Essential oil of Cymbopogon citratus collected from Brazil and Cuba was tested to a chemical characterization and then was tested on the post-embryonic development of Musca domestica. The chemical composition analysis by GC-MS of the oils from Brazil/Cuba allowed the identification of 13 and 12 major constituents respectively; nine of them common to both. In the both oils, the main components were the isomers geranial and neral, which together form the compound citral. This corresponds to a total of 97.92%/Brazil and 97.69%/Cuba of the compounds identified. The monoterpene myrcene, observed only in the sample of Cuba, presented a large relative abundance (6.52%). The essential oil of C. citratus (Brazil/Cuba) was dissolved in DMSO and tested at concentrations of 5, 10, 25, 50, 75 and 100% and citral was prepared by mixing 16.8 mg with 960 µL DMSO. Both essential oils and monoterpene citral were applied topically to newly-hatched larvae (1µL/larva). The results showed a lethal concentration (LC50) of 4.25 and 3.24% for the Brazilian and Cuban essential oils, respectively. Mortalities of larval and newly-hatched larvae to adult periods were dose-dependent for the two both oils as for monoterpene citral, reaching 90%. Both essential oils and citral caused morphological changes in adult specimens.

  9. Chemical composition, antioxidant and antimicrobial activity of the essential oil and methanol extract of the Egyptian lemongrass Cymbopogon proximus Stapf

    Energy Technology Data Exchange (ETDEWEB)

    Selim, S.A.

    2011-07-01

    The present study was conducted to evaluate the in vitro antimicrobial and antioxidant properties of the essential oil (Eo) and methanol extract from a unique, Egyptian endemic plant, Cymbopogon proximus STAPF. The chemical composition of a hydrodistilled Eo of C. proximus was analyzed by a GC and GC/MS system. A total of 19 constituents representing 95.47% of the oil were identified: piperitone (72.44%), elemol (9.43%), a - eudesmol (4.34%), limonene (2.45%) and a - eudesmol. (Author).

  10. Effects of essential oil from Cymbopogon citratus leaves and its susceptibility on the quality of fresh orange juice during storage

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    Euloge Adjou

    2017-03-01

    Full Text Available The present study aims to evaluate the effect of essential oil (EO from Cymbopogon citratus leaves against the spoilage flora of fresh orange juice. Thus, the EO was extracted by hydrodistillation from fresh leaves of Cymbopogon citratus collected in southern Benin and its chemical composition was determined by gas chromatography, coupled to mass spectrometry (GC/MS. Orange samples were collected from large production areas of South and Central Benin and juices were extracted by mechanical pressing. After identification of spoilage flora of fresh orange juice, antimicrobial tests were carried out with the EO of Cymbopogon citratus to evaluate its antimicrobial activity on spoilage flora of fresh orange juice.  Results indicate that the spoilage flora of fresh orange juice is mainly composed of fungi belonging to the genera of Cladosporium, Penicillium and Fusarium. Bacteria such as Enterobacter cloacae and Enterobacter aerogenes were also identified in some samples. The major compounds identified in the EO by GC/MS are Neral (33.0% and geranial (41.3% with a predominance of oxygenated monoterpenes (85.5%. Antimicrobial tests have revealed a high antibacterial activity of the EO, with minimum bactericidal concentrations (MBC between 0.1 and 0.15 μL.mL-1. Antifungal tests revealed that fungi are also susceptible to this EO with minimum fungicidal concentration (MFC between 0.15 and 0.25 μL.mL-1. Results obtained during the evaluation of the physicochemical characteristics of the orange juice stored by adding EO, indicated a significant decrease in the pH and vitamin C content. However, with EO concentration of 0.250 μL.mL-1, the pH of stored juice was 6.4 ± 0.1 after 15 days of preservation, with a best vitamin C content of 28.06 ± 0.03 mg / 100mL. The EO of Cymbopogon citratus, with high antimicrobial activity, could be used as an alternative in the preservation of fruit juices, replacing antimicrobials from chemical synthesis.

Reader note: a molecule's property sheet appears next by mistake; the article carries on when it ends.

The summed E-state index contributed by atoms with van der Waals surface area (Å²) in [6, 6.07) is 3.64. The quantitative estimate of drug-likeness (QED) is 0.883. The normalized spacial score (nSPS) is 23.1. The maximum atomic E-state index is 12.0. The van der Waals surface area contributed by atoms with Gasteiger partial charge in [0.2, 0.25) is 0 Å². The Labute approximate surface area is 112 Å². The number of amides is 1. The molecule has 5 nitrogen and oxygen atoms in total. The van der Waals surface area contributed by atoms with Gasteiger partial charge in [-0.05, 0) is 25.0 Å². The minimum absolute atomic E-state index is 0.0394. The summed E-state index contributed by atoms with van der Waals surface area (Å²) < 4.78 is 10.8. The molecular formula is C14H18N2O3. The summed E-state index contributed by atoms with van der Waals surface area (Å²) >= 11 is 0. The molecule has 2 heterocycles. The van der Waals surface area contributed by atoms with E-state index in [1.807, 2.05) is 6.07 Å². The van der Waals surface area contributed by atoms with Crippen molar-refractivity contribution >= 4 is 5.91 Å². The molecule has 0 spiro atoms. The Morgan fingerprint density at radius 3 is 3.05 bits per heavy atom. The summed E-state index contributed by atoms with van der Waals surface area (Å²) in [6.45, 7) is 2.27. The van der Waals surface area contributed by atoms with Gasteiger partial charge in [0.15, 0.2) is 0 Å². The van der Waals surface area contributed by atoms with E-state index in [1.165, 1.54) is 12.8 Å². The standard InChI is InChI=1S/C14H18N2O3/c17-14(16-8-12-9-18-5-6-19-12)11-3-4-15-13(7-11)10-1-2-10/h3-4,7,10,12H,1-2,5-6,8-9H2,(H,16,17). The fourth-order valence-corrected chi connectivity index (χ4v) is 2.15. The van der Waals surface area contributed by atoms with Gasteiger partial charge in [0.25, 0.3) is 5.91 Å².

11. Study of the chemical composition of essential oils and floral waters of Cymbopogon citratus (DC.) Stapf (Poaceae) from Senegal

    OpenAIRE

    Diop, Serigne Mbacké; Guèye, Momar Talla; Ndiaye, Ibrahima; Diop, Michel Bakar; Ndiaye, El Hadji Barka; Thiam, Abdoulaye; Fauconnier, Marie-Laure; Lognay, Georges

    2017-01-01

    This work aimed to study the chemical composition of essential oils and floral waters of Cymbopogon citratus (DC.) Stapf (Poaceae) from Senegal. The plants were collected in two different localities, Dakar and Kaolack. The extracts were obtained by steam distillation from both fresh and dried plants and analyses carried out by GC/FID and GC/MS. Oils from Dakar were dominated by geranial which represented 46.0-43.9%, neral 31.8-31.0%, myrcene 10.8-11.7% and geraniol 2.7-4.2% in the fresh and d...

  12. Broiler Pre-Slaughter Water Diet with Grass Lemongrass (Cymbopogon Citratus Stapf

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    RG Garcia